JP Duminy nowadays is far better cricketer in the shorter formats of the game than he is in Tests. It wasn’t always like that. In fact, years ago it was a fortuitous break in five-day cricket that revived his ODI career when it was going nowhere.
It was 2008. Duminy was already four years into his international career but was struggling to be a regular member of the South Africa ODI team owing his inconsistent form and abundance of talent in the side. A Test cap wasn’t anywhere on the horizon.
However, the Capetonian broke through in December 2008 when an injury to Ashwell Prince handed him an unlikely Test debut against Australia in Perth. He impressed immediately, scoring an unbeaten 50 in an epic chase that saw the Proteas achieve a mammoth 414 in the fourth innings. Duminy followed it up with an emphatic 166 in his next Test at the MCG to guide South Africa to their first-ever series win in Australia. Duminy now was the proverbial blue-eyed boy of South African cricket.
These two knocks ought to have provided an impetus to his Test career. If anything, though, it had a knock-on impact on his limited-over fortunes. It helped him earn a plum contract with Mumbai Indians in the IPL 2009. Thereafter, while Duminy got his act right in ODIs and T20s, mastering Tests strangely became an issue for the southpaw. Since his majestic knock at the MCG, he has scored 1078 runs in 42 innings at an average of 30.80. In the corresponding period, he averages 40 in ODIs and 42.35 in T20Is.
Consequently, while he a vital cog for the South African team in colours, in whites he lives in the shadows of the likes of Hashim Amla, AB deVilliers and Faf Du Plessis. He would like to set that record straight. There are few more challenging places than India to do so. But Duminy could look at it positively: No one will blame him alone for failure, but he pull its off, he will have carved his own identity.
A key figure
The 31-year-old continues to be a key figure in captain Hashim Amla’s scheme of things. His off-spin could prove a handful on a turning track, while his batting provides the Proteas some sort of cushion.
An injury during the ODI series ruled Duminy out of the first Test in Mohali, and it offset South Africa’s balance. And while his return to the second Test in Bangalore was far from perfect, Duminy exuded confidence of turning the tide in his favour.
He opined that coming from an injury break would only work to his advantage.
“I don’t think it (injury lay-off) bothers me too much. I missed two months before the first T20… sometimes a break can be good, just to get freshen up mentally. For me it’s just a case of focusing on what lies ahead and preparing accordingly. In the end, what happens in the game is out of my control…all I can do is to go out there and make sure I give my best,” he said.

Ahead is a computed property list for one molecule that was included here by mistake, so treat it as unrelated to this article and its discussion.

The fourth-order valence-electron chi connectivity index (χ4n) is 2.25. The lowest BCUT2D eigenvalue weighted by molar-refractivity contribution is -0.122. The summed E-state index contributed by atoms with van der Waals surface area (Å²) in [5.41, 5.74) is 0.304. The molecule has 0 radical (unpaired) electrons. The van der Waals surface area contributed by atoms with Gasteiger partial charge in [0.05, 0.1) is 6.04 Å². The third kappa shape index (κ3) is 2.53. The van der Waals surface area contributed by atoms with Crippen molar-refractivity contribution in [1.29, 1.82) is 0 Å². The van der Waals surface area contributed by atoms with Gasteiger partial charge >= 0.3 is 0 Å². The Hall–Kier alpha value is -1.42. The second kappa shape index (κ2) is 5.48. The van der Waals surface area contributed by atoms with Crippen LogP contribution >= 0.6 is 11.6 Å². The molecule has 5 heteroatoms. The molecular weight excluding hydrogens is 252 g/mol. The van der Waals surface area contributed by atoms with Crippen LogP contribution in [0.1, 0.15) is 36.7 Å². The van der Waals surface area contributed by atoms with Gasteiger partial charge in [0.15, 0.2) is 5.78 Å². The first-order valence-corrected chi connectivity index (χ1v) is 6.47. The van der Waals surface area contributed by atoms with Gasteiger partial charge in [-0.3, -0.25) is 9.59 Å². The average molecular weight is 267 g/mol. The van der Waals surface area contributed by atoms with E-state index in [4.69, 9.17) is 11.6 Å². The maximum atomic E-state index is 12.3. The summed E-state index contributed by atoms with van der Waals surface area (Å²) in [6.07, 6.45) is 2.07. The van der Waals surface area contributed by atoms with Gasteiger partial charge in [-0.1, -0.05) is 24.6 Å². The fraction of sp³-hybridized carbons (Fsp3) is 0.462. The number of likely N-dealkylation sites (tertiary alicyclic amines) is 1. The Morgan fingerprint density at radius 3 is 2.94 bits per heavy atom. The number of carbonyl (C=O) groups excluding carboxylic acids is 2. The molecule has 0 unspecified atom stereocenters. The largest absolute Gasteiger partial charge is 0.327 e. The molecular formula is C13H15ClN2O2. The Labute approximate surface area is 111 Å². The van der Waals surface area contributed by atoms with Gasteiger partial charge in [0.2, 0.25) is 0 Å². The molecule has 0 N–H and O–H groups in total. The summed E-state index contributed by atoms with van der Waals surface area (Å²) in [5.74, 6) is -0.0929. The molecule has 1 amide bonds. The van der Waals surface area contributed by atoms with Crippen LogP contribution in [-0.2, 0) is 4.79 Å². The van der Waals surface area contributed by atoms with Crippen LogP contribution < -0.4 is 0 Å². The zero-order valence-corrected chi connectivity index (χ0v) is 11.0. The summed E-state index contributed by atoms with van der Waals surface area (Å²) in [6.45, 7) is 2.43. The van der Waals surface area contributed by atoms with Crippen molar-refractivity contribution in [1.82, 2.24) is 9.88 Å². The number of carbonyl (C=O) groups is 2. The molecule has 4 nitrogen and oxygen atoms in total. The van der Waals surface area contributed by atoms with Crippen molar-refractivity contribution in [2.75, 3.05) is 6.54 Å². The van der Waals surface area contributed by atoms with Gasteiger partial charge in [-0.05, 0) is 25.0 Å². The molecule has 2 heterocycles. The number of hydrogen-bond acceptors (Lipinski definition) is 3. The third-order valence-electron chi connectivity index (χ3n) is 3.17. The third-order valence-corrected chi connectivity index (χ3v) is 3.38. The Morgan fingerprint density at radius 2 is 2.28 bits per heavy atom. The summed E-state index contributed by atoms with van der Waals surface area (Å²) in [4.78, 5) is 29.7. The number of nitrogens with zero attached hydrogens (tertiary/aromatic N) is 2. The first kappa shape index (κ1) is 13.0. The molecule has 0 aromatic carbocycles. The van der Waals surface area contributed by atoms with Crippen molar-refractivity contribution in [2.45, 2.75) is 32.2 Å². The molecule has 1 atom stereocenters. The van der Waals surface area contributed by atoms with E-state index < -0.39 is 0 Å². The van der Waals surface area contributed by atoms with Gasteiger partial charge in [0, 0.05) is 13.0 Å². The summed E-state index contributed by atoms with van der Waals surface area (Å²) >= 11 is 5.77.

Duminy concedes that the extra responsibility of bowling off-spin only adds to the burden of expectations. “There’s always that added pressure to contribute, and it’s more about my own expectation on myself. I pride myself on my performance. So I want to make sure that I’m contributing whether it’s turning or not.”
Much of South Africa’s travails in the Test series could be attributed to Ravichandran Ashwin’s spin. In fact, ahead of the first Test in Mohali, Faf Du Plessis had sort of foretold that the visitors’s fortunes would depend on the way they would play Ashwin.
Duminy, however, has a different take on this issue. While lavishing praise on the tall Indian off-spinner’s meteoric rise in world cricket, he said that if the Proteas played positively without focusing too much on individuals from the opposition, it would serve them well.
“You’ve got to give credit where it is due, and over the last 12 months or so, I would say he’s been the most successful international bowler in terms of spinners. But I also think he’s played in conditions that have suited him. We will definitely give him the respect he deserves…having said that, we pride ourselves on not focusing too much on the opposition.
“We understand what we’re going to be up against, but we need to understand how we’re going to negate that. If we can focus solely on that, we give ourselves the best chance of performing,” he said.
Ahead of South Africa’s third Test in Nagpur, the pitch will continue to hog the limelight. Duminy expects the strip to assist turn, and added this match could determine the outcome of the series. “To come of this series with a win is going to be a tough ask, but we know we can do it. We’ve just got to take it day by day, session by session, and make sure that we give it our best,” he added.